A point of view point

When studying a new field of knowledge, it can be surprising how unsurprising its findings can be. Certainly some of the findings might not be expected, even counter intuitive. Indeed, new methodologies or frameworks can often feel enlightening. But once a truth finding procedure is understood, the facts discovered with its heuristics will usually appear quite reasonable. They will generally conform to an intelligible account of the world, and they are sometimes so suitably obvious that the whole process of having studied auxiliary information can seem to have been a poor use of time. It is often the case that complexities uncovered by research are not shocking; do not change one’s world view; and appear to only complicate a picture to the point of tautology – to being non-predictive and, therefore, unproductive. But this is not the point. What the process is really doing, by forcing you to actually think the details as opposed to imagine that you could have thought of likely details if required, is adding complexity and furnishing texture to your picture of the world. Learning the detailed findings of multiple branches of knowledge is vitally important for anyone desiring not to be taken in by fantasy or delusion. Not only does it give evidence and weight, it also diminishes the habit of relying on mental shortcuts. When our economy demands specialization to the degree where most time is spent grappling with the complexities of a small set of problems, it is hard to know the causes, functions and effects of the majority of the world’s complex phenomena with equivalent granularity. The result is that, when we need to employ knowledge from a field different from our own, we use a generalized and abstracted account of it. We naively believe that this picture is correct, and even that it is the only picture, when in actuality we chose a picture that conformed to and justified the result we subjectively desire. To respond to our most socially and ethically important decisions, ones that requires synthesizing hugely complex fields of human endeavor, we turn most of the world into what we wish it to be – instrumentalizing reality and reducing it to a level of simplicity we would never allow within our own field in order to justify a political, economic, or metaphysical superstructure that is in our best interest to defend.

It is important to remember that the phenomenal world within any person’s frame of reference will be experienced as normal. While people from a different culture or a different time in history often seem foreign or strange when viewed from our point of view, the overwhelming flavor of their internal lives will mostly be pedestrian. It is true that different cultures link together the pieces and processes of the world in unique ways, often resulting in agency that appears irrational, naive, or exotic. Of course, when they view your behavior, the decisions seem just as odd. “How could anyone not understand what is so obviously in front of their face?” is the question that everyone asks about everyone else. But reflect on your own experience. You do not marvel at its ideology or its habits. You do not wonder how it is possible, or question why the obvious is so obvious. Despite moments of extremity, life is mostly normal, day-to-day coping. Everyone’s life. Others too are handling problems; enjoying small moments; and generally constructing meaning while doing their utmost to not be a fool or die miserably. They too are caught between perceived forces of modernity and history, belief and reality, us and them. Their content is different, and the way the make a system of that content is different, but they are always experiencing it in the same place – as now; as problematic; and, above all, as normal.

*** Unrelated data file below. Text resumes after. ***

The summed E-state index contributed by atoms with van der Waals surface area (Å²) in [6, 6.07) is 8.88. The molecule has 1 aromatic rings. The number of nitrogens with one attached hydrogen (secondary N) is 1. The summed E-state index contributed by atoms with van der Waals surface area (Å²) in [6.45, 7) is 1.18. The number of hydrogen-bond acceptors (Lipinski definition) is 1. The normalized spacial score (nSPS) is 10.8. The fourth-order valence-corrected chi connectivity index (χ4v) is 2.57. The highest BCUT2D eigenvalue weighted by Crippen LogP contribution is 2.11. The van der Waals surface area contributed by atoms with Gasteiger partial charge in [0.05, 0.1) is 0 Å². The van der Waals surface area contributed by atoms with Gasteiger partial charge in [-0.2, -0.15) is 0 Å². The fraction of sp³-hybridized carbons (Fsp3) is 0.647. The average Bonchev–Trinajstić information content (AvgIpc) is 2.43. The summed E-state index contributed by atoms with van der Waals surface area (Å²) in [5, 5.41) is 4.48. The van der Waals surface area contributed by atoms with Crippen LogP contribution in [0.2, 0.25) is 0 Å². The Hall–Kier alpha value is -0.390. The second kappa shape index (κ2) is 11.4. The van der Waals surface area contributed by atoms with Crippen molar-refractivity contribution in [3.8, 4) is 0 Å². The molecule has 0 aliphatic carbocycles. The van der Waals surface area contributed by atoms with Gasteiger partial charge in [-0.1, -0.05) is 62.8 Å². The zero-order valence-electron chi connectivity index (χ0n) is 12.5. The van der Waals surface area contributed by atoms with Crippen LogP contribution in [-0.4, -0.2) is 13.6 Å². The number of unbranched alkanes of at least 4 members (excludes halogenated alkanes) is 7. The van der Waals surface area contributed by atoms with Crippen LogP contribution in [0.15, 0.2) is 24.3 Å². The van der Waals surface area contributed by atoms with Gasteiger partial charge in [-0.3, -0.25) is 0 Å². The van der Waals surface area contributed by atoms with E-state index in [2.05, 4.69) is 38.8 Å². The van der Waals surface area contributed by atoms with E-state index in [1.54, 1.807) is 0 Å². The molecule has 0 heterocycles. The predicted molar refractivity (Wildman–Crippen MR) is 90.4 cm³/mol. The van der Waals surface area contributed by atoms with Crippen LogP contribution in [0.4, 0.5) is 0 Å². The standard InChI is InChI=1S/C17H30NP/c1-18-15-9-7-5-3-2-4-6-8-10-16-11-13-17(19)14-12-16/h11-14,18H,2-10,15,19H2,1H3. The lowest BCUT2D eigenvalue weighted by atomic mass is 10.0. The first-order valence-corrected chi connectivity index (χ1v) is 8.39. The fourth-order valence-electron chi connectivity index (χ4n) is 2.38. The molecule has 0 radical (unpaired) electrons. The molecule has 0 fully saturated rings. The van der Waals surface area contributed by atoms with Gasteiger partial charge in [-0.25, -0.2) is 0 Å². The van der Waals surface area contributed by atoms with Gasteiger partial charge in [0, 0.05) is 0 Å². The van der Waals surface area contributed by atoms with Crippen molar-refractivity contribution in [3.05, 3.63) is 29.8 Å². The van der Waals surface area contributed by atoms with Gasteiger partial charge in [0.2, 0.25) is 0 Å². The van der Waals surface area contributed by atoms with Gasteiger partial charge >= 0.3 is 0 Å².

I love the differences of individuals and peoples. I love that people see things differently, think things differently, and do things differently. It gives a richness to life that cannot be remunerated. In short: I love culture. What I don’t like is when the idea of culture is abstracted from its proper use within a contextually embedded method of human understanding and hypothesized into a platonic ideal. Culture so conceived is only used as a tool of the powerful to defend the status quo or undermine specific populations. When culture becomes romanticized into an eternal and immutable ideal, it not longer celebrates or empowers real, living people and the actuality of their lives; lives the ceaselessly generate the beauty and creativity of our world. When culture is romanticized in order to keep people fixed in time or to disenfranchise their access to social and economic capital,   it is no longer worth celebrating because it is no longer about actual living forces. It is a mistake to think that culture is ever fixed or permanent. Rather, it is a dynamic process of combining and conflicting ideas and actions, informed by a background of traditions, that constitute a necessary dialectic which gives shape to the possibilities of human life. Cultures are always in flux; their borders are always shifting; and they can arise next door as easily as on the other side of the world. 

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